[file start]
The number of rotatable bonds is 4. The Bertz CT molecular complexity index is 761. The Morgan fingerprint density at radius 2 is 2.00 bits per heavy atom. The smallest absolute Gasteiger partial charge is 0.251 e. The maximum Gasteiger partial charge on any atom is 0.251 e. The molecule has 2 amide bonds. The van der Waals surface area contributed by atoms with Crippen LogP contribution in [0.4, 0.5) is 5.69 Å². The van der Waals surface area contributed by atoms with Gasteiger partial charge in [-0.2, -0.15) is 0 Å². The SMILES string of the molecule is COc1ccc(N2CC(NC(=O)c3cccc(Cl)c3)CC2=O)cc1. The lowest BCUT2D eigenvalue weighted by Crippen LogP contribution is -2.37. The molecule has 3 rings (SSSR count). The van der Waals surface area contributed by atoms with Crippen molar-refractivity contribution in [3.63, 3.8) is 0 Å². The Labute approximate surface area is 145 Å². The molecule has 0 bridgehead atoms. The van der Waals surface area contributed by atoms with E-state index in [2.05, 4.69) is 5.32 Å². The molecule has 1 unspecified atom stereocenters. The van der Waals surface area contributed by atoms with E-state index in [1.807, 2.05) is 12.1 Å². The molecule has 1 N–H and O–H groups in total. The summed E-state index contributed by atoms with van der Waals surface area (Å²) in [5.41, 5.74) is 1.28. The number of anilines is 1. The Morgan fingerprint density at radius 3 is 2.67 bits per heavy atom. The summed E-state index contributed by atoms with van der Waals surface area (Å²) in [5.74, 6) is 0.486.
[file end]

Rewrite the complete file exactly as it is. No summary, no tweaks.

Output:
The number of rotatable bonds is 4. The Bertz CT molecular complexity index is 761. The Morgan fingerprint density at radius 2 is 2.00 bits per heavy atom. The smallest absolute Gasteiger partial charge is 0.251 e. The maximum Gasteiger partial charge on any atom is 0.251 e. The molecule has 2 amide bonds. The van der Waals surface area contributed by atoms with Crippen LogP contribution in [0.4, 0.5) is 5.69 Å². The van der Waals surface area contributed by atoms with Gasteiger partial charge in [-0.2, -0.15) is 0 Å². The SMILES string of the molecule is COc1ccc(N2CC(NC(=O)c3cccc(Cl)c3)CC2=O)cc1. The lowest BCUT2D eigenvalue weighted by Crippen LogP contribution is -2.37. The molecule has 3 rings (SSSR count). The van der Waals surface area contributed by atoms with Crippen molar-refractivity contribution in [3.63, 3.8) is 0 Å². The Labute approximate surface area is 145 Å². The molecule has 0 bridgehead atoms. The van der Waals surface area contributed by atoms with E-state index in [2.05, 4.69) is 5.32 Å². The molecule has 1 unspecified atom stereocenters. The van der Waals surface area contributed by atoms with E-state index in [1.807, 2.05) is 12.1 Å². The molecule has 1 N–H and O–H groups in total. The summed E-state index contributed by atoms with van der Waals surface area (Å²) in [5.41, 5.74) is 1.28. The number of anilines is 1. The Morgan fingerprint density at radius 3 is 2.67 bits per heavy atom. The summed E-state index contributed by atoms with van der Waals surface area (Å²) in [5.74, 6) is 0.486.